On a yellow wall, in a tiny school in the Dominican Republic, there is a sign—hand-painted in Spanish with cheery colors. It looks like the kind of sign you might find in any preschool, with a reminder of classroom rules—“Share your toys… Raise your hand… Don’t hit.” But instead, the sign reads: “These are my rights.”
It’s both an empowering and heartbreaking list of dignities and freedoms that all children should have, but none should have to be so aware that they lack:
I have the right to live and develop, to be protected from abuse of my body.
To receive an education in a school where I’m not beaten, yelled at, shamed, or humiliated.
To play, to have fun and to rest.
To have a name and nationality.
For my family, my neighbors, my teachers and the government to take care of my upbringing and my development.
To have my identity and our family customs and language respected.
To be protected against any harm.
To love and be loved, to laugh and to dream.
This sign and this school, called Escuela Anaisa, are located in the impoverished community Batey Palmerejo, a settlement on the urban outskirts of Santo Domingo. Formerly home to the workers at a sugarcane plantation that’s long since closed, the collection of structures sits crumbling and neglected—abutting rutted, muddy streets passable only on foot.
But poverty is not the only problem threatening these children’s future. Their classroom is adorned with rights, not youthful rules, because they are growing up without the basic freedoms guaranteed by citizenship.
They were born in the Dominican Republic—and so were many of their parents. But these kids and their families have long been denied the liberties granted to citizens by Dominican law. Many of their parents or grandparents migrated decades before from neighboring Haiti—typically with legal permits to work on the sugar cane plantations. But from the beginning, these migrants were treated as outsiders. Their children, born on Dominican soil, were entitled to birthright citizenship by the Constitution; but their Dominican identity was never acknowledged in practice. They faced powerful discrimination, were ostracized to communities with poor social services, and barred from well-paying jobs. They formed an oppressed “other” class denied both their Dominican identity and their humanity.
In 2013, the prejudice against Dominicans of Haitian descent took a new and very dangerous turn: The Dominican Constitutional Court issued a ruling that retroactively stripped the birthright citizenship of 133,770 members of this community—declaring them Haitian despite the fact that many had never set foot in Haiti. In an instant, they lost their nationality, suddenly stateless. They were now unable to legally work, vote, enroll their children in school, access health care or register their newborns as Dominican citizens.
The children I met at the Anaisa school are grappling with the fallout of this ruling—and the cycle of poverty this community has long faced. One of the teachers, Juliana, explained that many live with relatives or friends because their parents can’t care for them, and most come to school hungry because there isn’t enough money to put food on the table.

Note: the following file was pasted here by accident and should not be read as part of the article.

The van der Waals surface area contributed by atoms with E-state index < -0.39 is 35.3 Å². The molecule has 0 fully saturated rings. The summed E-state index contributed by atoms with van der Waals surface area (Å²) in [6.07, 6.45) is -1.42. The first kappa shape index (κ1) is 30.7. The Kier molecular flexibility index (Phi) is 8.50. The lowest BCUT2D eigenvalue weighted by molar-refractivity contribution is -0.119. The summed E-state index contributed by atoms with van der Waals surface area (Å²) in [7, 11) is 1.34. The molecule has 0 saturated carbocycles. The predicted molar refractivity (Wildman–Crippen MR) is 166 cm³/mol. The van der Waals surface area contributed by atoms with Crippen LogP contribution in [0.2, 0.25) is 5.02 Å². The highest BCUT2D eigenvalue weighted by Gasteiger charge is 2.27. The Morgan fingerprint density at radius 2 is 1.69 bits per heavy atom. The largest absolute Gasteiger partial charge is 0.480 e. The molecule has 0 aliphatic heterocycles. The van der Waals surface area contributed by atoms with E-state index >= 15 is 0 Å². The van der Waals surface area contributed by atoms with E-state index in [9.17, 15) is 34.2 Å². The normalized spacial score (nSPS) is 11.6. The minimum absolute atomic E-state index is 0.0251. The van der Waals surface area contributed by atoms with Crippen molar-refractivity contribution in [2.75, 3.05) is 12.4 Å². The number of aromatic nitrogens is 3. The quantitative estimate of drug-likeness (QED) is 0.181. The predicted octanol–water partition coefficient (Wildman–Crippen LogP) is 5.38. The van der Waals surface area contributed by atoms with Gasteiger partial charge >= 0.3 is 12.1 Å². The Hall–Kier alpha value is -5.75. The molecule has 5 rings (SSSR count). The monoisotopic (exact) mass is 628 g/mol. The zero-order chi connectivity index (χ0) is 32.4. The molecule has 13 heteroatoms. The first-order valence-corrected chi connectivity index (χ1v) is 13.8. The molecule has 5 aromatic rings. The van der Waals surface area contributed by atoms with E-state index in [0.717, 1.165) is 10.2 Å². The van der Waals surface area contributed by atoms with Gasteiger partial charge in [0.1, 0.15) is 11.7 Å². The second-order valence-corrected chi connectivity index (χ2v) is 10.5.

The Dominico-Haitian community is staggeringly under-resourced: The state refuses to provide funding for education, healthcare and other vital public services. Juliana described a tragic and not uncommon occurrence: “A woman in our community suffered a collapsed lung—and when her family called for an ambulance, they didn’t want to take her because she didn’t have Dominican ID. She died, leaving her children orphaned.”
But the Anaisa school offers a glimpse of hope. A grassroots organization that AJWS supports— Movimiento De Mujeres Domínico Haitiana (MUDHA)—runs the school, teaching approximately 150 local kids who would otherwise never have a chance to study. Along with the children, I met some young adults, Julieta and Scarlett, who grew up in the school and are now volunteering with MUDHA to teach the next generation—and members of the greater community—about their rights.
From the youngest age, they are teaching these kids that they are people deserving of respect and equality—which counters the prevailing message they’ve received from the Dominican government.
And while MUDHA is raising its students to have hope for a future without discrimination, its staff are tackling the citizenship crisis head-on. They’re litigating court cases in both national and international courts to help the descendants of Haitian migrants defend or acquire their right to nationality. They are also helping people navigate the existing maze of laws and policies to apply for and obtain identity documents.
This week, as we celebrate Human Rights Day, I am awed by the courage and determination of the staff at MUDHA to persevere despite the challenges stacked against them. I’m inspired by teachers who decorate their walls with rights—so that the next generation knows how they deserve to be treated and will be empowered to fight for justice when they grow up.
As Juliana, said: “We help our children understand that their worth is not measured by their nationality or their skin color. But by being a human being. As a human being, we are all worth the same in this land.”
Leah Kaplan Robins is Director of Content and Storytelling at AJWS.